Despite Minnesota Vikings’ struggles, QB Sam Bradford putting up strong numbers

The Minnesota Vikings offense has been in flux all season, but Sam Bradford is more than doing his part.

The Minnesota Vikings offense has struggled for much of the 2016 season – even when they were winning. But, one thing that can’t be held to blame is the performance of quarterback Sam Bradford.

Playing in the constraints of a run-first offense, Bradford has done in eight games what he hasn’t done at any time in his career – have five individual games in which he had a passer rating of 100.0 or above.

In 2012 with the St. Louis Rams, he had four games with a passer rating of 100.0 or higher – but that came in 16 games in a season where he had a season-long passer rating of 82.6.

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In 2015 with the Philadelphia Eagles, Bradford had four games with a passer rating of 100.0, but that came in 14 starts in a year where he had a passer rating of 86.4.

For the sake of comparison, Teddy Bridgewater had five games with a passer rating of 100.0 or higher last season in his 16 starts. He finished the season with a rating of 88.7. His numbers were something of a misnomer because the offense was geared around Adrian Peterson, which meant that Bridgewater had nine games throwing for less than 200 yards and six games in which he didn’t have a touchdown pass.

In eight games as a Vikings starter, Bradford has a passer rating of 99.9 and only one game with a rating below 88.6 (a 71.6 rating against the Eagles). He has thrown for less than 224 yards just once.

The answer to why he has so many highly rated games is that he has completed 71 percent of his passes or higher in five games – which, not coincidentally, are the five games he has posted passer ratings of over 100.0.

Through eight starts, Bradford has by far the best completion percentage of his career (69.6). Extrapolated out of 16 games, Bradford is on pace to throw for 4,044 yards, 22 touchdown and four interceptions – all of which would be career highs.

Even in losses, he has played well.

“The quarterback played outstanding in my opinion,” Mike Zimmer said on Monday after the fourth straight loss. “He made a lot of great throws, but we struggled on third-and-1.”

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His interception percentage per pass (0.7) is one-third of his career interception percentage (2.1) and less than half his previous career best (1.5).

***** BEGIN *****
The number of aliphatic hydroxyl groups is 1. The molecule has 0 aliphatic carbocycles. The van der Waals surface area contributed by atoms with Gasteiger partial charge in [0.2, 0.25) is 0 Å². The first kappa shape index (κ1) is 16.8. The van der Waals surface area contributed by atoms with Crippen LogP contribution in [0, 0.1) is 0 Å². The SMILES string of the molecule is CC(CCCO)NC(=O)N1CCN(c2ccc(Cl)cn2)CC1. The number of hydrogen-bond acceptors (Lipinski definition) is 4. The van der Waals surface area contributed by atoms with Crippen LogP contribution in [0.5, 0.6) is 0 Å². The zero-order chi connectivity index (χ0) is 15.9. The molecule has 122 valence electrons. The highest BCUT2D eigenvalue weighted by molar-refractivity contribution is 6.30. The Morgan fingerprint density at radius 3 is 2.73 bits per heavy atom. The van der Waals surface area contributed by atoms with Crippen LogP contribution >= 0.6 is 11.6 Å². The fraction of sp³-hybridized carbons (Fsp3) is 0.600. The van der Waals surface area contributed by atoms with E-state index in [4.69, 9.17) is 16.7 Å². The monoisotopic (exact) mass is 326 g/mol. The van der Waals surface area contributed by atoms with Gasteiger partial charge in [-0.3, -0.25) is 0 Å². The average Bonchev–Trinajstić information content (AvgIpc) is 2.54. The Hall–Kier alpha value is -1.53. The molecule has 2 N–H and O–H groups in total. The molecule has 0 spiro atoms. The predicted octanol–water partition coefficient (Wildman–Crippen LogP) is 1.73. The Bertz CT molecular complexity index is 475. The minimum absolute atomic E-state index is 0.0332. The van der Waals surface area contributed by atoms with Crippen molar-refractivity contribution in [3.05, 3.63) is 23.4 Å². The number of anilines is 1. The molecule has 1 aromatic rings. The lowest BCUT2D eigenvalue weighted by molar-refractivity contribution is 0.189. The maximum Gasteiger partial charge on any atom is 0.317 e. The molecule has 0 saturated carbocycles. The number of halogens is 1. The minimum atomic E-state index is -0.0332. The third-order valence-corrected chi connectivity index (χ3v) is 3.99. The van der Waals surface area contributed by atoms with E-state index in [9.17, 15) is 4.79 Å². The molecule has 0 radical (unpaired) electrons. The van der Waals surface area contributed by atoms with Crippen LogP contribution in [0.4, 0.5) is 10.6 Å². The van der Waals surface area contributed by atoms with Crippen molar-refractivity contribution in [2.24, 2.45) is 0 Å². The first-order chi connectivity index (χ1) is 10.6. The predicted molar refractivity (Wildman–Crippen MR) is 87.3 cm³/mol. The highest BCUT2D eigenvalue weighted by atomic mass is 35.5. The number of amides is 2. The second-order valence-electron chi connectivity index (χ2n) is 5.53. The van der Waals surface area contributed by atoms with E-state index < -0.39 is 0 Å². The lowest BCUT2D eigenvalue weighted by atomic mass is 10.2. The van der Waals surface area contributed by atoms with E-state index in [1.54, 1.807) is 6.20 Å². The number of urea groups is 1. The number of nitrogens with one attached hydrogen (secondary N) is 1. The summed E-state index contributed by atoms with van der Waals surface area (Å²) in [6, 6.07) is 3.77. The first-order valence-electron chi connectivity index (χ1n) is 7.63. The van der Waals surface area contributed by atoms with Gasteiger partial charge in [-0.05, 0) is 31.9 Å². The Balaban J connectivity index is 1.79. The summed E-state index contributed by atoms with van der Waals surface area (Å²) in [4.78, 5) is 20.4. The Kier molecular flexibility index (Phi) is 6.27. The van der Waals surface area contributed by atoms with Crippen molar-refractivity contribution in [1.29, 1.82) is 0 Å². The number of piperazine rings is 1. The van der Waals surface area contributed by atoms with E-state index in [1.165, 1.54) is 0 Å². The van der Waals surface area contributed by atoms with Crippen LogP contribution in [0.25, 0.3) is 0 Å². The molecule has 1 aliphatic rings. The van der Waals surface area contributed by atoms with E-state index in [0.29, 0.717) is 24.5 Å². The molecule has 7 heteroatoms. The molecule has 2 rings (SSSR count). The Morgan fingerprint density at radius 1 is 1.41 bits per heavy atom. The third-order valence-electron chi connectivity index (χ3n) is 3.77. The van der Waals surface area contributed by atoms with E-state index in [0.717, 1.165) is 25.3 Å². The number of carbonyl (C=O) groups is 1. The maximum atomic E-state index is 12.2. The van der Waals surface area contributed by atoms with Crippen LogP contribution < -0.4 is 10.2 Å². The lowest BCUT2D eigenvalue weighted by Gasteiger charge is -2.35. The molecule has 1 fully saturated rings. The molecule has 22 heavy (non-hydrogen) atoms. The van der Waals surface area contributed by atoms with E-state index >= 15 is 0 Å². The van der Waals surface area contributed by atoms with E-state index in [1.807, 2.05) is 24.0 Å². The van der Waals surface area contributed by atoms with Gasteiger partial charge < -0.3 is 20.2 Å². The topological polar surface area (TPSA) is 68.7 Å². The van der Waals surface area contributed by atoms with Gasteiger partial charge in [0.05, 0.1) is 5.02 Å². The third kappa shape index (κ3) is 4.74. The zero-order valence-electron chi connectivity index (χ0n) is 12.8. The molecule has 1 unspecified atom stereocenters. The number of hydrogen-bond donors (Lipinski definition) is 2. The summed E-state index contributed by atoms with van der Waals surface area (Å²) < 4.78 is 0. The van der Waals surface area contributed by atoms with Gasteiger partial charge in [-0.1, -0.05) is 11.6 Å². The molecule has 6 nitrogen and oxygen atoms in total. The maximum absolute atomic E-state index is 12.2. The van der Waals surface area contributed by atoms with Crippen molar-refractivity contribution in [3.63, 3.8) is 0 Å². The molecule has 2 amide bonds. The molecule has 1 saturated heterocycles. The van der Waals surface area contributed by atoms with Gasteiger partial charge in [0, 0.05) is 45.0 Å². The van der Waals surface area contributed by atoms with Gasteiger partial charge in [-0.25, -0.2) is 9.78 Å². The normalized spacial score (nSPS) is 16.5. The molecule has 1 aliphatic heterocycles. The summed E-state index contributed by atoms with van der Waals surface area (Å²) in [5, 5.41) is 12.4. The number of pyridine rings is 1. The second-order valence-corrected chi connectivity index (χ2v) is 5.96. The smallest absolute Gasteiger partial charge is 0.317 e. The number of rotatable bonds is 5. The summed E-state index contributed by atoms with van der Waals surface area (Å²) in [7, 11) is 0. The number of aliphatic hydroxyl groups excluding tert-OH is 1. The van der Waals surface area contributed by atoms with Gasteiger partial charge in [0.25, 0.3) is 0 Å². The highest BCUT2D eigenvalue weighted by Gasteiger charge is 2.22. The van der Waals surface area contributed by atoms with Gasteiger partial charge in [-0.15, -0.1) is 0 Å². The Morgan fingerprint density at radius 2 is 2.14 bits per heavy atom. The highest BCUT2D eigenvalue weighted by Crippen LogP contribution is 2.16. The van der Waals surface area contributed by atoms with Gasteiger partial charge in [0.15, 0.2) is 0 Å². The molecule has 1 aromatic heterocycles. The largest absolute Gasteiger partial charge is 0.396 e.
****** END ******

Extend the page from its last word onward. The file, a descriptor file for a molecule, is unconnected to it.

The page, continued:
What makes Bradford’s performance more impressive is that defenses have focused more on him than any Vikings quarterback in the last decade. With Peterson gone, injuries up front on the offensive line and no semblance of a running game, the onus to move the Vikings offense has fallen squarely on the shoulders of Bradford.

In the two games he has worked with Pat Shurmur’s offense, his numbers have been strikingly similar – completing 31 of 40 passes for 273 yards and a touchdown against Detroit and completing 31 of 40 passes for 307 yards with two touchdowns and one interception against Washington.

The Vikings have had more than their fair share of problems offensively this season, but you can’t throw blame Bradford’s way. He’s done his job at or above the expectations the Vikings had when they made the trade to acquire him.

As the Vikings look to turn their season back around, they’re going to need Bradford to lead the way. From the looks of things, if he keeps up at the pace he’s going, he’ll finish 2016 with the best season of his career and, statistically speaking, the best season of any Vikings quarterback since 2009.

WEDNESDAY NOTES

  • Kyle Rudolph has caught a touchdown pass in each of his last two games. His next touchdown will tie Steve Jordan for the all-time career touchdown mark for a Vikings tight end. Rudolph currently has 27 career TDs. Jordan had 28 in his Vikings career.
  • The Vikings-Cardinals game is going to get FOX’s No. 1 broadcast team of Joe Buck and Troy Aikman.
  • Both of the Cardinals starting wide receivers – Larry Fitzgerald and Michael Floyd – were Twin Cities high school standout athletes. Fitzgerald played for the Academy of the Holy Angels in Minneapolis and Floyd was a standout for St. Paul powerhouse Cretin-Derham Hall.


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